From the Ritz to Zoom: TEN’s transformation story

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The story of how the Covid pandemic pushed a physical events business into the digital world and started enabling new connections in a whole new way

If you’ve been to one of our events, it’s likely you’ve been involved in a discussion of digital transformation. The pandemic set in train by Covid-19 last March forced us to put our money where our mouth was and transform ourselves in double-quick time. Here’s what happened.

What to do

It became clear 10 months ago that we were dealing with something that was going to have a significant impact on the business environment in general, and our operating model in particular. We had seen that as early as the start of the month, when a couple of events has suffered unusually high drop-out rates. Following that, on the 11th, a client had almost decided against travelling over from Amsterdam for a dinner at Sexy Fish in London. The next morning, a group of 25 at a breakfast in Stockholm dwindled to 12, as many organisations began advising their people against non-essential travel. We now know that this was the first step towards national lockdowns, making physical events an impossibility.

What to do, then? The pressing challenge was that we had a number of events already in the diary, with audiences built. We had a further number at the booked-in stage, with audience recruitment about to commence. Cancelling events meant no revenue, which wasn’t an option. The first key point, and one we hear from our clients and guests: don’t panic, keep your focus and think straight. Everyone’s in the same boat. You want the events to happen, your clients want them to happen, so what needs to be done? Business can’t stop.

That was easier said than done, though. We had no experience whatsoever in running digital events; indeed, we’d always been somewhat dismissive of them. They seemed inferior. How could a digital gathering be anywhere near as good and provide the same value as face-to-face interaction? We’d not even really embraced video platforms for internal calls and meetings. What did we need to do first?

The steps

Change the mindset and culture and embrace new technology: this is the future, so make it work. Ask yourself tough questions: why can’t digital interactions deliver all or the majority of what our physical events could? What if there was added value that we’d been missing?

The next step was to develop the requisite vision and achieve clarity of purpose. We’d changed the mindset and embraced the opportunity to grasp the new; now, we needed calmly and soberly to decide exactly what we wanted to achieve. It couldn’t be just a short-term replacement for what we used to do; what was needed was a bespoke, viable new product that would yield new experiences for our clients and guests.

It’s with our customers that we began. We knew that they were the base upon which we needed to construct the product and the experience. What was required was throwing out what we’d done in the physical world and a sharp focus on what would work best in the digital arena: don’t mimic what’s gone; innovate.

Look at the key elements:

  • Timing
  •  Structure
  •  Feel
  •  Pace
  •  Interactivity

Look at the key outcomes:

  • Fresh insights
  • Real examples
  • Good new connections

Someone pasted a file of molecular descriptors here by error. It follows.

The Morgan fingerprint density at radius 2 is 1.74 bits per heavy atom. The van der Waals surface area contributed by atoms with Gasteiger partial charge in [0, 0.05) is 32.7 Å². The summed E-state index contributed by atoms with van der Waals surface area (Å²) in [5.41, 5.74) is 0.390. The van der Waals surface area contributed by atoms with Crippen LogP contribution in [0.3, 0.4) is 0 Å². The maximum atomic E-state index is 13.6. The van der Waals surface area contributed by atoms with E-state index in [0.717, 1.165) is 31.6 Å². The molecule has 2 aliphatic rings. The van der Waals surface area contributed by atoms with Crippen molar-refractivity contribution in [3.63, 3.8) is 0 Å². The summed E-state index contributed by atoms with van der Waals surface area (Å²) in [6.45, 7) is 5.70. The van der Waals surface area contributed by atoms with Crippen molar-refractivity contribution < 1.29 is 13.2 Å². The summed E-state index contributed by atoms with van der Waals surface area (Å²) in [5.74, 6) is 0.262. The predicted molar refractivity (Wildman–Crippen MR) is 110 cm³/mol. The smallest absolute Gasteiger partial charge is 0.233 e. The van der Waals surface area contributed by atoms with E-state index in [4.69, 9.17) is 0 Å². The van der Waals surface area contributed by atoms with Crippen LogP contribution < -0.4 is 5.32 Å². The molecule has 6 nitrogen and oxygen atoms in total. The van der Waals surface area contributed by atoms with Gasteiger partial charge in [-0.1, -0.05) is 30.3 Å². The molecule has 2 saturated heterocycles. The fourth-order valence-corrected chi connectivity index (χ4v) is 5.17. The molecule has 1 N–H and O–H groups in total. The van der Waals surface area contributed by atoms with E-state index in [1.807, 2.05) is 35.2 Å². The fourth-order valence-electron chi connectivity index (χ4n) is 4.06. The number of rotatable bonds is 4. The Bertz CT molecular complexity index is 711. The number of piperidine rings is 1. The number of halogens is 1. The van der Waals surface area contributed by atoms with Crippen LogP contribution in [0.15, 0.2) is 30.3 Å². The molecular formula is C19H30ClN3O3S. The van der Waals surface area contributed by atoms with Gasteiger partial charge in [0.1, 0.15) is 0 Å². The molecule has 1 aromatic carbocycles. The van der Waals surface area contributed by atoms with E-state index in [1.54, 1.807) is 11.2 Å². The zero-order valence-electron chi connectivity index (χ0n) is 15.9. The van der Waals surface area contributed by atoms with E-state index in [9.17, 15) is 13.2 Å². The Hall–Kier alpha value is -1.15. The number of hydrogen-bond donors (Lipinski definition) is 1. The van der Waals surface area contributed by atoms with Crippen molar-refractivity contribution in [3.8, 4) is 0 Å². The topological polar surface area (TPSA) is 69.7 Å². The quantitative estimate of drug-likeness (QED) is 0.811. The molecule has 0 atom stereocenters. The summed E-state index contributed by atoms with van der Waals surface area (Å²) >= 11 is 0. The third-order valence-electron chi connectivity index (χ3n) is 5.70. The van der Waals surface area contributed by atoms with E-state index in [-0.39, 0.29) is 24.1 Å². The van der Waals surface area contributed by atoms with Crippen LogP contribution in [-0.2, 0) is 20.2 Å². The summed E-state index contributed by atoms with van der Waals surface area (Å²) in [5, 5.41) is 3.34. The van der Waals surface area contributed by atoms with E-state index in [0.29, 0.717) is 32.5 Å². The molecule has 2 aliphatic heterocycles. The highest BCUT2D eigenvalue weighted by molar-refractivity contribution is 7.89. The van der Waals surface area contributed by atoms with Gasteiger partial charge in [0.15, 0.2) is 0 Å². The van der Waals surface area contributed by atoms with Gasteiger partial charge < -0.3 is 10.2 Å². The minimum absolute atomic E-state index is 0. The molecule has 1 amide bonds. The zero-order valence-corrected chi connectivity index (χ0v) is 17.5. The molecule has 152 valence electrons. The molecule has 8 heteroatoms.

Next, it was the technology. We needed to find the right platform at speed and test it thoroughly, in so doing attempting to foresee every eventuality. The new format we had developed had one key element to it that facilitated this choice: we wanted to be able to split audiences into smaller groups for a focussed discussion. In a sense, this was one element where our thinking was based upon replicating the physical experience, in this case, the intimacy of a dinner table of six. This made the technology choice straightforward; it had to be Zoom, given it’s the only game in town if you want robust and simple breakout room functionality. This was also prominent in our minds: after 20 years of high-end venues, we were about to find out just how much the venue was a part of our offer. First, though, was testing.

We did this internally in the first instance, then took it to the next stage by bringing in as many of our friendly contacts as we could to run dummy events. Once we’d got that initial confidence, the trick was to keep trying new things: listen to participants’ feedback and act upon it. We had a matter of days to prepare for the first events and we knew we weren’t going to get everything right the first time. With each occurrence, we observed and listened, then tweaked, amended and improved it. After about a month, the Dynamic Digital Event we offer now was fully formed.

The finish? Not really…That doesn’t mean we don’t keep looking to change it for the better, of course. Transformation should be a perpetual process of change. Constant evolution is the key to success. We’d seen the marketplace change, and we expected it to evolve further as the months went by. We were also very conscious that novelties wear off and fatigue can set in. If our offer is to remain compelling, we need to keep our eye on the ball, move at the same pace as out target audience, and, if necessary, catch them up on occasion. What we can’t do is lag behind. Then and now, we remain mindful of the changing business environment, and our customers’ place within it.

What have we learnt, then? Be fearless. Don’t be afraid of getting it wrong first time. You’ll need to try things, test them, change, then test again. You will get it right. Whatever you choose to do, do it agilely and at speed, and don’t assume you’re ever finished.

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